ARUBA Without Plastic Bags since January 2017

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Photo taken at Casa Del Mar Resort, Eagle Beach, Aruba.

ARUBA. It’s been nearly a year since January 1, 2017 where all retailers and vendors in Aruba were no longer allowed to distribute nor sell carry-out plastic bags at supermarkets and retail shops.

This then allows tourists and locals alike to bring or buy a re-usable bag or use a carton box to put their groceries in.

Government or city inspectors can fine retailers 10.000 Aruban Guilders (which is about $5715) if they don’t abide by the law to ban plastic bags. This law was created and accepted on 30 June 2016. However, the government gave the community until the new year to adjust to the new rules.

So far this ban and its strategy have been important in a mind- and behavioral change toward increased corporate responsibility from retailers as well as locals and tourists.

You may ask how much of a difference does a plastic bag ban can make to the environment?

It’s estimated one can save 500 to 700 plastic bags from the ocean and landfills each year by bringing your own plastic bags when shopping, according to the Plastic Pollution Coalition. If you consider these facts: Plastic is a substance the earth cannot digest and 8 million tons of plastic enter the world’s oceans every year, we’d all better start refusing single-use plastic.

According to Juliet D. Carvalhal, special coordinator of the Aruban government’s Green Agenda project, “managing waste on islands, especially those heavily dependent on tourism, has been an ongoing challenge. But then again, being an island in itself also presents the community with added motivation to apply concepts of “Refuse, Reduce, Reuse, and Respect” seeing there is limited or practically non-existent access to “Recycling” facilities.”

Reducing not only your use of plastic bags, but managing your trash can also have a big impact if it is carried out daily. Take for example founder of Trash is for Tossers website, Lauren Singer of Brooklyn, New York. Lauren has proved that she could live in one of the biggest cities in the world for 4 years without producing more than one mason jar of waste.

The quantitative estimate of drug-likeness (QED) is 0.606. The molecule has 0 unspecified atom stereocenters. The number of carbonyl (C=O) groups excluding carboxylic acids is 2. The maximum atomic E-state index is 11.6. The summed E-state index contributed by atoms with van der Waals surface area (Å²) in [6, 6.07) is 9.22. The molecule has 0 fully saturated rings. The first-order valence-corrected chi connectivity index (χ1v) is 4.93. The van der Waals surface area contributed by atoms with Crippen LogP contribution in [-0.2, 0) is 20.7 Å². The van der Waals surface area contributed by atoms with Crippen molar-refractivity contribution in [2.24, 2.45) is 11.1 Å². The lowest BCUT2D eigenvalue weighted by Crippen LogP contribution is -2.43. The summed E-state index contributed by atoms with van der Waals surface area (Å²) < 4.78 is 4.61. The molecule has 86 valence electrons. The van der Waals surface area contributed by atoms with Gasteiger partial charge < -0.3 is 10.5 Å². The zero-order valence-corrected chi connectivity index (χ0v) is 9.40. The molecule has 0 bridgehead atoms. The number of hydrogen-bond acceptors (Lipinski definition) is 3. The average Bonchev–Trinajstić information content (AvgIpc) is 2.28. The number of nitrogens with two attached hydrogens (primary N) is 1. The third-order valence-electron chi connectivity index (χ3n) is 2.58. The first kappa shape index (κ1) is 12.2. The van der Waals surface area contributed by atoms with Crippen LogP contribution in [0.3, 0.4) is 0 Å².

She suggests composting and separating trash effectively, investing in a re-usable water bottle and mason jars and making sure you pack enough bags when you go out shopping to reduce your day-to-day waste. Every little bit helps, especially if everyone does their part.

In the words of the Plastic Pollution Coalition, “let’s make plastic bags go extinct!”

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Post-Hurricane Aid: Solar Filter Can Turn Sea Water into Potable Water

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By Lizpiano

So much sea water but nothing to drink?

As part of our Post-Hurricanes Irma and Maria CoolestCarib.com series, Sustainable Solutions, we introduce a solar still with an open source design (see below article links about the design.)

It is called Eliodomestico and it is a solar-powered water filter, can be made from simple and easily accessible materials, and can purify 5 liters of (sea) water per day (according to India Times.)

Pic from gabrielediamanti.com

Created by Italian designer Gabriele Diamanti, this “solar still” delivers clean and pure drinking water by boiling water and separating it from other elements. Eliodomestico is made from materials like terracotta, anodized zinc, and recycled plastic, operates without filters or electricity, and requires minimal maintenance.

The open source design was named as one of 12 finalists in the Prix Émile Hermès 2011 competition.

There are actually a lot of new products like this, specifically geared towards aiding residents of developing – and now disaster-struck – areas with no clean drinking water. Monash University graduate, Jonathan Liow’s, Solarball is a glass ball that purifies water using the sun.

Diamanti’s solar powered water filter works, in short, like this:

  • Water is poured into the terracotta section of the filter in the morning.
  • Steam is formed as the day develops because the still heats up and later begins to boil the water.
  • The steam that was formed into the nozzle at the top condenses against the lid then drips down into the catch basin below.
  • Provided it was a warm enough day outside, voila! – in the evening there will be 5 liters of fresh drinking water available in the catch basin.

The Eliodomestico can work without fuel, electricity, filters, and needs no maintenance.

According to an article by Bridgette Meinhold of Inhabitat.com: “these devices can also be built anywhere from readily available materials – anyone who can throw a pot can handcraft the main elements necessary for the water filter… Eliodomestico could be made for $50 and produce 5 liters… The design is available as an open-source project for anyone who wants to make one and is licensed under a CC Attribution-NonCommercial-ShareAlike 2.0 Generic License.”

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